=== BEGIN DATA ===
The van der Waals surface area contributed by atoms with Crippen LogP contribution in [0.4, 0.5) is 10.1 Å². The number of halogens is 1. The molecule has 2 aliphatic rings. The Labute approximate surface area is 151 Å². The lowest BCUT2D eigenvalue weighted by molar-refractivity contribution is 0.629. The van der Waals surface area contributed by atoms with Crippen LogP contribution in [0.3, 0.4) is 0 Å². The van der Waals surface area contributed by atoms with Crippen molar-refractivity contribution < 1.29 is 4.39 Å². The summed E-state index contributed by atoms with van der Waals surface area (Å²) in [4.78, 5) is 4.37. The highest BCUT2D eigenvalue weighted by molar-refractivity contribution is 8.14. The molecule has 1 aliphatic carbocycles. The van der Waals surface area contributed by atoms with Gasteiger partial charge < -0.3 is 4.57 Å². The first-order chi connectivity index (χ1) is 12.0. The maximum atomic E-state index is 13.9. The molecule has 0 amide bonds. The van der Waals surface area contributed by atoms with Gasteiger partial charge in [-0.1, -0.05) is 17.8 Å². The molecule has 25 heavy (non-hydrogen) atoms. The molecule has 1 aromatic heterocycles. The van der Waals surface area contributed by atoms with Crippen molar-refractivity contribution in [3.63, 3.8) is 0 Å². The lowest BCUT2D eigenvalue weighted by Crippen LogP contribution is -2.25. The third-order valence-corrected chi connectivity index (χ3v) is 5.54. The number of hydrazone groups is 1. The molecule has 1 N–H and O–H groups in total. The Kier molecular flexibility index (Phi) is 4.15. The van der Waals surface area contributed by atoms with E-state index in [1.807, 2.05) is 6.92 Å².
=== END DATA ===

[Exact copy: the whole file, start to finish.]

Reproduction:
The van der Waals surface area contributed by atoms with Crippen LogP contribution in [0.4, 0.5) is 10.1 Å². The number of halogens is 1. The molecule has 2 aliphatic rings. The Labute approximate surface area is 151 Å². The lowest BCUT2D eigenvalue weighted by molar-refractivity contribution is 0.629. The van der Waals surface area contributed by atoms with Crippen LogP contribution in [0.3, 0.4) is 0 Å². The van der Waals surface area contributed by atoms with Crippen molar-refractivity contribution < 1.29 is 4.39 Å². The summed E-state index contributed by atoms with van der Waals surface area (Å²) in [4.78, 5) is 4.37. The highest BCUT2D eigenvalue weighted by molar-refractivity contribution is 8.14. The molecule has 1 aliphatic carbocycles. The van der Waals surface area contributed by atoms with Gasteiger partial charge < -0.3 is 4.57 Å². The first-order chi connectivity index (χ1) is 12.0. The maximum atomic E-state index is 13.9. The molecule has 0 amide bonds. The van der Waals surface area contributed by atoms with Gasteiger partial charge in [-0.1, -0.05) is 17.8 Å². The molecule has 25 heavy (non-hydrogen) atoms. The molecule has 1 aromatic heterocycles. The van der Waals surface area contributed by atoms with Crippen molar-refractivity contribution in [3.63, 3.8) is 0 Å². The lowest BCUT2D eigenvalue weighted by Crippen LogP contribution is -2.25. The third-order valence-corrected chi connectivity index (χ3v) is 5.54. The number of hydrazone groups is 1. The molecule has 1 N–H and O–H groups in total. The Kier molecular flexibility index (Phi) is 4.15. The van der Waals surface area contributed by atoms with E-state index in [1.807, 2.05) is 6.92 Å².